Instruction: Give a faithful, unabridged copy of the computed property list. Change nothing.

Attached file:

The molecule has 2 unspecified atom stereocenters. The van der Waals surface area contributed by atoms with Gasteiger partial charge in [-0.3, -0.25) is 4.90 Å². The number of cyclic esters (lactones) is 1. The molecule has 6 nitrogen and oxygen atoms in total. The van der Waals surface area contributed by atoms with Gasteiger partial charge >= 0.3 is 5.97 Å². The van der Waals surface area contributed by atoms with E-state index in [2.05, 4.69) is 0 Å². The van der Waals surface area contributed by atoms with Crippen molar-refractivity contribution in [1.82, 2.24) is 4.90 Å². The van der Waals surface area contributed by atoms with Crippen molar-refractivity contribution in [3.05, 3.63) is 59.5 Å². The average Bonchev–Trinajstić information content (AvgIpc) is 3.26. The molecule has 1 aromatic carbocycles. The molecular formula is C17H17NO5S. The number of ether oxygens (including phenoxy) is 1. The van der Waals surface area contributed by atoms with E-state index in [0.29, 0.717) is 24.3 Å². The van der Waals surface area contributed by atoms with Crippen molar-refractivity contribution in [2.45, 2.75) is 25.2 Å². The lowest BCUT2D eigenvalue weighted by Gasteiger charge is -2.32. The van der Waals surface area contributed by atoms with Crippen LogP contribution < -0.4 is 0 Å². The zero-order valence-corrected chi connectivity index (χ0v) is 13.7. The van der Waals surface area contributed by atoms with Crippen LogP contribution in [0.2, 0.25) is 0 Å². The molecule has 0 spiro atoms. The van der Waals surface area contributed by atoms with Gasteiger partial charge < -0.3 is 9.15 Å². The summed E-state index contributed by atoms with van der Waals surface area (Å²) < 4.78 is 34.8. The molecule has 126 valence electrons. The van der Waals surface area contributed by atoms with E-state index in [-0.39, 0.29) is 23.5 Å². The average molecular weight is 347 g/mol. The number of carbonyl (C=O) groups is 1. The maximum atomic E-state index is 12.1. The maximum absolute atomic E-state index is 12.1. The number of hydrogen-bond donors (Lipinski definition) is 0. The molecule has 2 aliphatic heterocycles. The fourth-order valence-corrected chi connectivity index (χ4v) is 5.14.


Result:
The molecule has 2 unspecified atom stereocenters. The van der Waals surface area contributed by atoms with Gasteiger partial charge in [-0.3, -0.25) is 4.90 Å². The number of cyclic esters (lactones) is 1. The molecule has 6 nitrogen and oxygen atoms in total. The van der Waals surface area contributed by atoms with Gasteiger partial charge >= 0.3 is 5.97 Å². The van der Waals surface area contributed by atoms with E-state index in [2.05, 4.69) is 0 Å². The van der Waals surface area contributed by atoms with Crippen molar-refractivity contribution in [1.82, 2.24) is 4.90 Å². The van der Waals surface area contributed by atoms with Crippen molar-refractivity contribution in [3.05, 3.63) is 59.5 Å². The average Bonchev–Trinajstić information content (AvgIpc) is 3.26. The molecule has 1 aromatic carbocycles. The molecular formula is C17H17NO5S. The number of ether oxygens (including phenoxy) is 1. The van der Waals surface area contributed by atoms with E-state index in [0.29, 0.717) is 24.3 Å². The van der Waals surface area contributed by atoms with Crippen molar-refractivity contribution in [2.45, 2.75) is 25.2 Å². The lowest BCUT2D eigenvalue weighted by Gasteiger charge is -2.32. The van der Waals surface area contributed by atoms with Crippen LogP contribution < -0.4 is 0 Å². The zero-order valence-corrected chi connectivity index (χ0v) is 13.7. The van der Waals surface area contributed by atoms with Crippen LogP contribution in [0.2, 0.25) is 0 Å². The molecule has 0 spiro atoms. The van der Waals surface area contributed by atoms with Gasteiger partial charge < -0.3 is 9.15 Å². The summed E-state index contributed by atoms with van der Waals surface area (Å²) < 4.78 is 34.8. The molecule has 126 valence electrons. The van der Waals surface area contributed by atoms with E-state index in [-0.39, 0.29) is 23.5 Å². The average molecular weight is 347 g/mol. The number of carbonyl (C=O) groups is 1. The maximum atomic E-state index is 12.1. The maximum absolute atomic E-state index is 12.1. The number of hydrogen-bond donors (Lipinski definition) is 0. The molecule has 2 aliphatic heterocycles. The fourth-order valence-corrected chi connectivity index (χ4v) is 5.14.